Deception is the strongest political force on the planet.

      1. i on the ball patriot

        Great ‘gateway to the UK’ web site here, “Lenin’s Tomb” — if you can handle the Marx base — with many links to other solid web sites and publications (scroll down to the bottom right for links). Again, note the nation state focus, similar limited political choices, and all of the other ‘formula’ problems that they are dealing with that have been created by Mr. Global Propaganda.

        Deception is the strongest political force on the planet.

    2. PoP the ProP

      hammer hit nail straight on the head
      and again and again and again
      keep swinging partner
      lurkers are listening

  29. anonymous

    I’m extremely optimistic about the Republicans winning big in November. Unlike the Democrats, the Republicans have a real-live opposition willing to take scalps and stand up to the party machine. The Tea Party rank and file are as hostile to the banks and Wall St. as anyone on this board.

    I agree completely with the need for larger stimulus. My own solution which I’ve advanced before is simple. No bailout money for banks or homeowners. No extension of UI benefits.

    Direct government hire of all unemployed to paint schools etc.

    Partner failing US auto companies with Japanese, German, or Korean companies. Flush corporate and union managers.

    Go nuclear. Every state that wants federal help takes at least one new facility and one waste site. Only then do they get funds for high-speed rail and green jobs, etc.

    Sadly, none of that happened or will happen with the current crop of Dems in power. I think Republicans are going to be very protectionist and pro-business. I’d much prefer to see something close to my own approach, but the bottom line is people have got to go back to work before anything improves.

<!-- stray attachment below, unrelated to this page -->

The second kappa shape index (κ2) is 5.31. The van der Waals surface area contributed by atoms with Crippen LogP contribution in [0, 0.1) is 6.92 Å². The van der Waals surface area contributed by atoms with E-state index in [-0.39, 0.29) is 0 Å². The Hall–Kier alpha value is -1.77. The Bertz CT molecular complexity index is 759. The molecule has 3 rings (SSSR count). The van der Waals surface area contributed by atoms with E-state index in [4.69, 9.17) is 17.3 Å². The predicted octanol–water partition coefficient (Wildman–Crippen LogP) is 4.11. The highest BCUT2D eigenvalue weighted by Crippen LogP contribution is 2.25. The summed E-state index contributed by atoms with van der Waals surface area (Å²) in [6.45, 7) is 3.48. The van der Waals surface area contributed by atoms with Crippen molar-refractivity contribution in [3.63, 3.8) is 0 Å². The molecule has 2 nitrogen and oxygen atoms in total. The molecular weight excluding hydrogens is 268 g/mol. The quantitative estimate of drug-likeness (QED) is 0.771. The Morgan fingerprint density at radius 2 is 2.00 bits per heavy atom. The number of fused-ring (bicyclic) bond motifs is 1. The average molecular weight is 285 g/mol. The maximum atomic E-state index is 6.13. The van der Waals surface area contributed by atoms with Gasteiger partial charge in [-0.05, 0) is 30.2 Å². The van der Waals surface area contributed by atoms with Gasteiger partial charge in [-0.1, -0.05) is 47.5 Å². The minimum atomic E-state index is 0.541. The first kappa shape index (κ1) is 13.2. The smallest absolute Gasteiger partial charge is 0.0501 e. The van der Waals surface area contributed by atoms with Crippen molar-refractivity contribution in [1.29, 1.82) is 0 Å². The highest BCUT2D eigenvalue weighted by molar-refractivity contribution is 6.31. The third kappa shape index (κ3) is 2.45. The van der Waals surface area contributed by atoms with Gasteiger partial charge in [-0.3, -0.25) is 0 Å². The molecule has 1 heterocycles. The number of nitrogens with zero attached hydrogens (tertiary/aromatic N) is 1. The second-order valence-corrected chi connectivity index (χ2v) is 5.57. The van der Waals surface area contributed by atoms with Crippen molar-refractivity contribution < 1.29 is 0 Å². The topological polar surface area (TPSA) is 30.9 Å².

I see the Republicans as much more ambitious and willing to take chances than Dems. And by Republicans I mean Scott Brown and Sarah Palin type Republicans.

    Inflate My Grades and his pals Tim, Larry, and Ben are not going to take from Goldman Sachs to create jobs for those in need.

    1. Chris

      If Republicans take power we’re in real trouble. How can you be optimistic when they have so many ideological extremists in their midst? Jesus!

    2. guicciardini

      Mate, you really don’t get where the GOP gets their moneys, do ya?

      They get it from Corporate America and Wall Street.

      And the party gets its marching orders from guys who say that opposing Wall Street bonuses and taxing PE guys are the functional equivalent to the worst excesses of the Soviet Union.

      You are *sincerely* deluded if you think the GOP will be any better than the Democrats on this. Were you in a coma from 1995 to 2007?